So I give a big thumbs up to Boris Johnson’s cycle hire scheme and extending it to other parts of London, but I can also see a need to restrict private car use in at least the inner city.

Evolution not Revolution

When you hear about wars and murders, gang warfare, atrocities, the threat of nuclear annihilation which still hangs over us all, it can be pretty depressing. As can the unfair distribution of wealth throughout the world, with millions dying of starvation whilst most of the world’s wealth is in the hands of the few.

It seems there is no spiritual progress for humanity, until you look back into history and see how much worse things were then. Read The Bible or some other ancient text, and you’ll see what cruelties were enacted upon completely innocent people, sometimes, if what we read there is true, sanctioned by people like Moses. Instructing the Israelites to rape and kill innocent people, including children. There’s the crucifixion of Christ and others, a common form of torture and execution at one time.

We come to the the Middle Ages and the Inquisition, with more terrible tortures, people burned alive, or hung, drawn and quartered. Stoning to death was also sanctioned in The Bible, in The Koran, etc. It still goes on today in some Islamic countries.

Very, very gradually we have become more civilized, though horrors and atrocities still occur. While we and other countries threaten millions with nuclear weapons we cannot claim to be really civilized. When we bomb innocent civilians, and teach young men to kill each other just because they are born in different countries, we can’t claim to be really civilized either.

On the other hand, outside of war situations and hoping the nuclear weapons will never be used again and will eventually be abolished, we have made slow progress. Whilst various forms of torture are still practised behind closed doors it is no longer acceptable for any nation to admit it happens, and things like burning witches alive, etc. cannot be decreed by courts of law. Indeed capital punishment has been abolished in many countries and in many states of the U.S.. Even in those states which still keep it, at least the gas chamber and electric chair are slowly being retired in favor of the lethal injection. Progress in human rights and a better world is painfully slow. It is more advanced in some countries and cultures than in others.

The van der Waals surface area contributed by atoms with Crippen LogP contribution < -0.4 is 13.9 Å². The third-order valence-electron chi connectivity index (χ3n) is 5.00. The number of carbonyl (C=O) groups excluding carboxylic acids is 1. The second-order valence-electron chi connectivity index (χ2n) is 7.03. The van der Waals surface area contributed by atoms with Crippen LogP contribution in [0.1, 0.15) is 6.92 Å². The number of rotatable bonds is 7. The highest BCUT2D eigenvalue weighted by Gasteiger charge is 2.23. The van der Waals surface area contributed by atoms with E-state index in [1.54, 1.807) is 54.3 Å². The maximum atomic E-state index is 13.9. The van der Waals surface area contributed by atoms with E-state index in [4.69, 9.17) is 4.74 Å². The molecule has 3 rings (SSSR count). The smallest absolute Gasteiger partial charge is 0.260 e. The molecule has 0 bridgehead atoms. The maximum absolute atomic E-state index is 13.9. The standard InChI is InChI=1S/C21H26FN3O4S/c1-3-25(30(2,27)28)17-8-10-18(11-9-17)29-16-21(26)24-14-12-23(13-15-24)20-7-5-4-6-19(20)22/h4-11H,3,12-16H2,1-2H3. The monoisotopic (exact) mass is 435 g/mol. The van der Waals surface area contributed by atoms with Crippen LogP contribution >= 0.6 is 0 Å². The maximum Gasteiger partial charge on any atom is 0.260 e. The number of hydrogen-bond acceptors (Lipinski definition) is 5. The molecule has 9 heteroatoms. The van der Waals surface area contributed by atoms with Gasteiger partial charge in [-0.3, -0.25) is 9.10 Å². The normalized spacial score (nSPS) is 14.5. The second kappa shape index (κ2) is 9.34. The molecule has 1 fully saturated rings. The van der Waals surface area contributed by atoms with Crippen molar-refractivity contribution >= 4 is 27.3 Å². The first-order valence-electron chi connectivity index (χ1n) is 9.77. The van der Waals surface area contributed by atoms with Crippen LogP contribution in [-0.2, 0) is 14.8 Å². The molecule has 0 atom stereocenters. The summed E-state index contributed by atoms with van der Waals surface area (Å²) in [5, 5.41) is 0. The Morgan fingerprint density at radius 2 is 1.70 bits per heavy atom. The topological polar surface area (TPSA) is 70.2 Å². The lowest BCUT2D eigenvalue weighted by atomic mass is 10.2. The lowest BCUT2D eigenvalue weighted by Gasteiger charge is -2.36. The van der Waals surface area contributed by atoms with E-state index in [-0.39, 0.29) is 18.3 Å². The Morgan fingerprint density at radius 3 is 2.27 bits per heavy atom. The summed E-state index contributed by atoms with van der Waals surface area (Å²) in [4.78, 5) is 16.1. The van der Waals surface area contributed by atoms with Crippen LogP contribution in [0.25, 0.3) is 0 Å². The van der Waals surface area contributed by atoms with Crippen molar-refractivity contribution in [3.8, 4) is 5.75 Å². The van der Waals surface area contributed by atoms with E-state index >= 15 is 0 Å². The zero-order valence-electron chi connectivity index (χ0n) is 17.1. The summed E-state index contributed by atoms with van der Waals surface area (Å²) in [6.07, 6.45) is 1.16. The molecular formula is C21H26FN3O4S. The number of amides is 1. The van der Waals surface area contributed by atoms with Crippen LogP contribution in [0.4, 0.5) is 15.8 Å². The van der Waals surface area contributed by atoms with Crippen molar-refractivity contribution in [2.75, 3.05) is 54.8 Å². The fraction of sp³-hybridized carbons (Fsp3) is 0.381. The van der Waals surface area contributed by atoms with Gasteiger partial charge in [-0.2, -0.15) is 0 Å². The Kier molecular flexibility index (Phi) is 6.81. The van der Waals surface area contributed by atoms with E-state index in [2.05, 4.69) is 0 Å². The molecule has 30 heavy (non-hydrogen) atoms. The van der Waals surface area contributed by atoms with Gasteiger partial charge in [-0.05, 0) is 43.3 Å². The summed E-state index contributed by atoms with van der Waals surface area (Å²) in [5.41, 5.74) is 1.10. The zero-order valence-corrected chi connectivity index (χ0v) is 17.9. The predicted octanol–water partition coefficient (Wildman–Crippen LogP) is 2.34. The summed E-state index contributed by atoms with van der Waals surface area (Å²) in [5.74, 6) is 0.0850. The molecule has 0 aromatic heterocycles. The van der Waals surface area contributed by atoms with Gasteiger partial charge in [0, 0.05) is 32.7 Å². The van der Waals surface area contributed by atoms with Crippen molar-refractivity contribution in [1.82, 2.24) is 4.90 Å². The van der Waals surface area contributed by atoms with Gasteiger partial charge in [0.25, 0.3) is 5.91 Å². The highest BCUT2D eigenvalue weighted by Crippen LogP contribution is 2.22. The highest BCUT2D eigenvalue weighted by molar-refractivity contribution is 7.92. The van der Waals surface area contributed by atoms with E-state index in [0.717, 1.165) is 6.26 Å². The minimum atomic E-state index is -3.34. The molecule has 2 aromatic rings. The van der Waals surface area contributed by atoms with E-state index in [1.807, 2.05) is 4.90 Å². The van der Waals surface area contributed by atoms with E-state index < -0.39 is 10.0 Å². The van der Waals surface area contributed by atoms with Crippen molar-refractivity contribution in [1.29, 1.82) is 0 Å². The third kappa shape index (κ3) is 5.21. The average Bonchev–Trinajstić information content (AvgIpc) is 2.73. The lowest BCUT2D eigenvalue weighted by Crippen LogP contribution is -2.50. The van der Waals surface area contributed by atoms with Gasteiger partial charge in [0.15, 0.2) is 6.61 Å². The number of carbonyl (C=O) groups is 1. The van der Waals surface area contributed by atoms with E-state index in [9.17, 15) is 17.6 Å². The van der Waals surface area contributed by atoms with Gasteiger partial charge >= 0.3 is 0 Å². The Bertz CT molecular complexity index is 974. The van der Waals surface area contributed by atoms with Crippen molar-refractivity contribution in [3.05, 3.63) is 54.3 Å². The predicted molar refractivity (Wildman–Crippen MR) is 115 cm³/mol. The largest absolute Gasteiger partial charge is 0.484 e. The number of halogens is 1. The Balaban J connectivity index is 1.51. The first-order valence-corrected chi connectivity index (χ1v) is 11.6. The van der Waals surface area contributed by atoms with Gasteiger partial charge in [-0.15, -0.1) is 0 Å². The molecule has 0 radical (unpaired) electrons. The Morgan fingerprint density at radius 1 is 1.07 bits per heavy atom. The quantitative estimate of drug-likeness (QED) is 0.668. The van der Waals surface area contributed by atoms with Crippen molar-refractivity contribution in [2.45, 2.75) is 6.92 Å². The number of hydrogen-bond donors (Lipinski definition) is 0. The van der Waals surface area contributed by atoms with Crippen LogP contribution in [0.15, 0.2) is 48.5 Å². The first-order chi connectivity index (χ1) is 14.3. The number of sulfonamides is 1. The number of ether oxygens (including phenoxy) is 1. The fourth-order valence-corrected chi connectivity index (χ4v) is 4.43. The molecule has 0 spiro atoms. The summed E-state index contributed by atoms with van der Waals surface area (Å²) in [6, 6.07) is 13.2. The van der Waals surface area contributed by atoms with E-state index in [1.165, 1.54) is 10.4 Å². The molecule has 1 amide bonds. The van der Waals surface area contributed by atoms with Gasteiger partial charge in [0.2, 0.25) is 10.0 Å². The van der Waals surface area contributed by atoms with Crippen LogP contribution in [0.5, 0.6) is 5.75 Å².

Lenin once wrote about progress being ‘Two steps forward, one step back’, and that certainly describes his revolution. Karl Marx and Friedrich Engels showed how the world’s workers were exploited in the era of capitalism, which followed on from feudalism, and pointed the way forward to a better world under Socialism and ultimately the utopia of Communism. What happened in the Soviet Union and the other Socialist countries showed the limitations of the revolutionary method and the so-called ‘Dictatorship of the Proletariat’, which turned into a dictatorship of a new privileged bureaucratic class. I’ve written about why this occurred in previous blogs, but the point I want to make here is that in the 20th Century there was a real attempt to build a utopian society, and while this was never achieved, the basis of a fairer society was established. All the Socialist countries had good public services, subsidized essentials, good public transport systems, good education, good health services, full employment, security in old age, but the privileged elite which had infiltrated the organs of power lived in luxury compared to the ordinary citizens. Unfortunately in the years 1989-1991 all the good things this imperfect Socialism had achieved were swept away, and many of the corrupt politicians and bureaucrats who had exploited the people were kept on. More like one step forward, two steps back in that case!